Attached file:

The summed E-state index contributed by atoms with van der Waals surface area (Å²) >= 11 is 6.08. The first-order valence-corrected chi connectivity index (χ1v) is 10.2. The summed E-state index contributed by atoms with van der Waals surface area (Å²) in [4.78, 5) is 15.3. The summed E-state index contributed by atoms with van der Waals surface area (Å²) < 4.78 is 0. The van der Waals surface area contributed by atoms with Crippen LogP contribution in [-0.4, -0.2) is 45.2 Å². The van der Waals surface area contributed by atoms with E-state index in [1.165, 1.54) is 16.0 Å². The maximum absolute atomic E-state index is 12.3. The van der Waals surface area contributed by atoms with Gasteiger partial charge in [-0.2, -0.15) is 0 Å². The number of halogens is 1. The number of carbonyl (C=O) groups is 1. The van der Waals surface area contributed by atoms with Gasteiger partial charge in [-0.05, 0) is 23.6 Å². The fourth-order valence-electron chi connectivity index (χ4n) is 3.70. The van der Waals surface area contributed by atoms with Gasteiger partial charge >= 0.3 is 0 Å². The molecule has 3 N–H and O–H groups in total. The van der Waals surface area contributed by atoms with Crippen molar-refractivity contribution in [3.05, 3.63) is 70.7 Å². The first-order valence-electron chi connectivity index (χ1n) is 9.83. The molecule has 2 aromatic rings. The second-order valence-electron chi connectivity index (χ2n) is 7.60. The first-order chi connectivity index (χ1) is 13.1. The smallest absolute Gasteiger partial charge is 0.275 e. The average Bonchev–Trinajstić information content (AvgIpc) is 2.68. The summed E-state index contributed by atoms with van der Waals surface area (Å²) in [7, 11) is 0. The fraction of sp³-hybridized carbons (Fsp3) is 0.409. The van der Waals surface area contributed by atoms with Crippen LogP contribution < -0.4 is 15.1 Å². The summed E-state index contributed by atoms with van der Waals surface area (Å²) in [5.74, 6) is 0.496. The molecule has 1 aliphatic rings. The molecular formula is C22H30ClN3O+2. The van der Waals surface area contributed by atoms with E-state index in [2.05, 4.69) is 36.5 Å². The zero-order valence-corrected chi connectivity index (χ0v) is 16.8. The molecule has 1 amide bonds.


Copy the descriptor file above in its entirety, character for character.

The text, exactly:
The summed E-state index contributed by atoms with van der Waals surface area (Å²) >= 11 is 6.08. The first-order valence-corrected chi connectivity index (χ1v) is 10.2. The summed E-state index contributed by atoms with van der Waals surface area (Å²) in [4.78, 5) is 15.3. The summed E-state index contributed by atoms with van der Waals surface area (Å²) < 4.78 is 0. The van der Waals surface area contributed by atoms with Crippen LogP contribution in [-0.4, -0.2) is 45.2 Å². The van der Waals surface area contributed by atoms with E-state index in [1.165, 1.54) is 16.0 Å². The maximum absolute atomic E-state index is 12.3. The van der Waals surface area contributed by atoms with Gasteiger partial charge in [-0.2, -0.15) is 0 Å². The number of halogens is 1. The number of carbonyl (C=O) groups is 1. The van der Waals surface area contributed by atoms with Gasteiger partial charge in [-0.05, 0) is 23.6 Å². The fourth-order valence-electron chi connectivity index (χ4n) is 3.70. The van der Waals surface area contributed by atoms with Gasteiger partial charge >= 0.3 is 0 Å². The molecule has 3 N–H and O–H groups in total. The van der Waals surface area contributed by atoms with Crippen molar-refractivity contribution in [3.05, 3.63) is 70.7 Å². The first-order valence-electron chi connectivity index (χ1n) is 9.83. The molecule has 2 aromatic rings. The second-order valence-electron chi connectivity index (χ2n) is 7.60. The first-order chi connectivity index (χ1) is 13.1. The smallest absolute Gasteiger partial charge is 0.275 e. The average Bonchev–Trinajstić information content (AvgIpc) is 2.68. The summed E-state index contributed by atoms with van der Waals surface area (Å²) in [7, 11) is 0. The fraction of sp³-hybridized carbons (Fsp3) is 0.409. The van der Waals surface area contributed by atoms with Crippen LogP contribution < -0.4 is 15.1 Å². The summed E-state index contributed by atoms with van der Waals surface area (Å²) in [5.74, 6) is 0.496. The molecule has 1 aliphatic rings. The molecular formula is C22H30ClN3O+2. The van der Waals surface area contributed by atoms with E-state index in [2.05, 4.69) is 36.5 Å². The zero-order valence-corrected chi connectivity index (χ0v) is 16.8. The molecule has 1 amide bonds.